One of the things I, and pretty much everyone else who analyzes Glee a lot, talks about is the idea of WMHS and/or Lima, Ohio as hell, the underworld, the afterlife, or purgatory. It’s not a nice place, and we don’t want to live there. And it must be a physical landscape, a place to be escaped, or else we wouldn’t have just had three seasons about a bunch of kids struggling to be something other than “Lima Losers” and I wouldn’t spend so much time talking about the Ferryman or crossing the river.
But glee is also a feeling you carry with you. Brittany, perhaps, knows this most clearly. Yes, earlier in the season, she draws Rachel and Kurt “in Heaven,” but she’s also a member of the Left Behind club, carrying a portable, practice run at The Rapture (and let’s pause to take in all the meanings of the world “rapture”) in her backpack. You can’t escape hell without carrying things from there with you — that’s like the most basic premise of any horror movie.
And a horror movie is, on some level, explicitly what the show becomes in “The Breakup,” not because the episode was filled with so many things we didn’t want to have happen (the anguish on Tumblr is palpable, heartrending in its own way, and also at times frustrating), but because it was, like a horror film, filled with so many inevitabilities. You can shout at the screen all you want for people to not ignore the warnings (Kurt), go into the basement (Finn), open a door (Rachel), or have sex (Blaine), but they’re still going to do those things with their expected consequences.
Death, the little and the large, is all over the episode — in the song lyrics (Rachel has a particularly memorable moment on this, and the eternal youth discussed in “Teenage Dream” is a death too in a live fast, die young, leave a beautiful corpse sort of way); in the story of Finn’s gun; in the profound and constant way Blaine is untouched; and in Kurt’s remark, delivered almost casually over a cup of coffee, that he feels like he’s dying. That is what it feels like, of course, when these things happen, but it was eerie for me to see the boy so narratively associated with death say that so casually.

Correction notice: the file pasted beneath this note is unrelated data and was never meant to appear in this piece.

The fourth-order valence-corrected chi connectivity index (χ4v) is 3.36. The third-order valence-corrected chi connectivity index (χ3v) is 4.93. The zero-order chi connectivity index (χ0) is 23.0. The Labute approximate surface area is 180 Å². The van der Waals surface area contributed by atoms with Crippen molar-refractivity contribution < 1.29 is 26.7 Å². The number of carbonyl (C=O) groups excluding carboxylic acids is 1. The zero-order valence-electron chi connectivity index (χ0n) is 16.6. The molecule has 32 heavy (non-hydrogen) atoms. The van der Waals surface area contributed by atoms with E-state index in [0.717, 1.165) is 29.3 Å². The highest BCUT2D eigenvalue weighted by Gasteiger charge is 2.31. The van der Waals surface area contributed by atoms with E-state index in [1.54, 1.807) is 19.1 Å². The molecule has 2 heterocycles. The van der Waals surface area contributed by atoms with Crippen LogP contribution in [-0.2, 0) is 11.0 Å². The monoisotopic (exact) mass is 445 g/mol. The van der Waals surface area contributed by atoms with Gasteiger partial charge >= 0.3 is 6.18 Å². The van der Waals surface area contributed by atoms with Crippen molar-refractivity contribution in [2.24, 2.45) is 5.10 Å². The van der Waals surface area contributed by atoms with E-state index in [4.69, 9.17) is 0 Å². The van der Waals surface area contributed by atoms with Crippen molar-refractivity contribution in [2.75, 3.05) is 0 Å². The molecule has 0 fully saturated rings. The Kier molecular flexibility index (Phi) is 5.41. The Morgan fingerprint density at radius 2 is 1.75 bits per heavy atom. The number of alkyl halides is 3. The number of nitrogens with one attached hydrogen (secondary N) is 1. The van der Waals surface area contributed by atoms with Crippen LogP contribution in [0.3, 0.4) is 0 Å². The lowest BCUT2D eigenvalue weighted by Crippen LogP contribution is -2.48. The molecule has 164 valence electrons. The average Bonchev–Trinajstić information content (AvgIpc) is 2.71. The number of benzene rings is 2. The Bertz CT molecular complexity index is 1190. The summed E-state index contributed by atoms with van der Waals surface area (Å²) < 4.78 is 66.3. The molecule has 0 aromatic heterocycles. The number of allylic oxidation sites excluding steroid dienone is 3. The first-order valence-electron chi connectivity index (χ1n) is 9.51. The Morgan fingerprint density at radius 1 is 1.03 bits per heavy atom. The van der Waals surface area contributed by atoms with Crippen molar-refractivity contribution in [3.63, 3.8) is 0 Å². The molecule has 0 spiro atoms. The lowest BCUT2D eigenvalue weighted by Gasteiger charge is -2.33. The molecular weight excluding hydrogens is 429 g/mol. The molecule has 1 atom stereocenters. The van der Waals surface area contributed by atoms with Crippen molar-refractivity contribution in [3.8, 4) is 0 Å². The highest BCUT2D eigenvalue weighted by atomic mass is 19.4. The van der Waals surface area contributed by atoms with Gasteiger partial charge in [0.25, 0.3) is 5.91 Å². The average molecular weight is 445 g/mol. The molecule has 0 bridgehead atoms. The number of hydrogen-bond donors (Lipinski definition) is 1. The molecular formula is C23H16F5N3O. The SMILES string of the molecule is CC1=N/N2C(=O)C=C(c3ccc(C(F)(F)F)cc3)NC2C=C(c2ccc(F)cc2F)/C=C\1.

There’s a lot to untangle in the wake of “The Breakup,” from the many possible implications of the name “Eli” to the obvious necessity to revisit “What’s wrong with Blaine Anderson?” to speculation about what happens next. Even without trying to figure that out, confirmed spoilers for future episodes hint at some deeply rich symbolism.
Blaine as “Teen Angel” in Grease is just one amazing detail when reflected against his role as Tony in “West Side Story” and the function sexual activity has played in the narrative around both casting and performance moments. While likely (and appropriately) exiled to permanent subtext, the metaphors embedded here around a young gay male about sex as life and sex as death are significant, harrowing, and appropriate, at least if you are in the part of the Glee viewership that recognizes and remembers Kurt Hummel and Blaine Anderson as having the preoccupations and fashion sense of gay teens circa 1987.
Also potentially on the table? Kurt finally getting that gay mentor that Blaine turned out not to be once the writers realized what they had on their hands with Darren Criss and “Teenage Dream.” Chase Madison, who Tumblr is already considering as having a possible interest in Kurt, I’m looking at you.
5 thoughts on “Glee: Welcome to the land of the dead”
Everytime I see the name Chase, I think of everyone saying that Kurt deserves to be chased.
But let’s talk about “Madison” — “Madison” with the industry Kurt is in at the moment evokes “Madison Avenue” which has two associations — the first is the advertising industry; the second is luxury/old money/old guard fashion.
If Chase is a potential mentor character (and I think that may come about through some desire as I mentioned randomly on Tumblr), is he the person that shows Kurt how to market himself?
Chase is also somewhat associated with Manhattan — until it became JP Morgan, right? So he’s money/money, and possibly marketing? Please let him be Brian Kinney.
What also interested me was the three people initially highlighted in “The Scientist” –Finn, Blaine, and Santana — were all suffering individual forms of disconnection. Finn is floating aimless, once again toying with the idea of dwelling in McKinley hell forever (his perennial problem); he still doesn’t know who he is or what he wants. Santana knows what she wants, but she suspends herself in limbo instead; she hasn’t pursued her ambitions even though she has the money, still lives close to Ohio, and she works out a temporary, not-really-a-breakup breakup with the girl she loves. Meanwhile Blaine feels isolated; so isolated that there isn’t even a discernible context to the guy he hooked up with ( not Sebastian, they emphasized), making it extra clear that his cheating was a cry of help, a shout in the darkness that no one in his immediate circle could seem to interpret yet.
On an unrelated note: Chase and Hunter? Really?
And, of course, Chase and chaste sound very similar if you aren’t paying attention.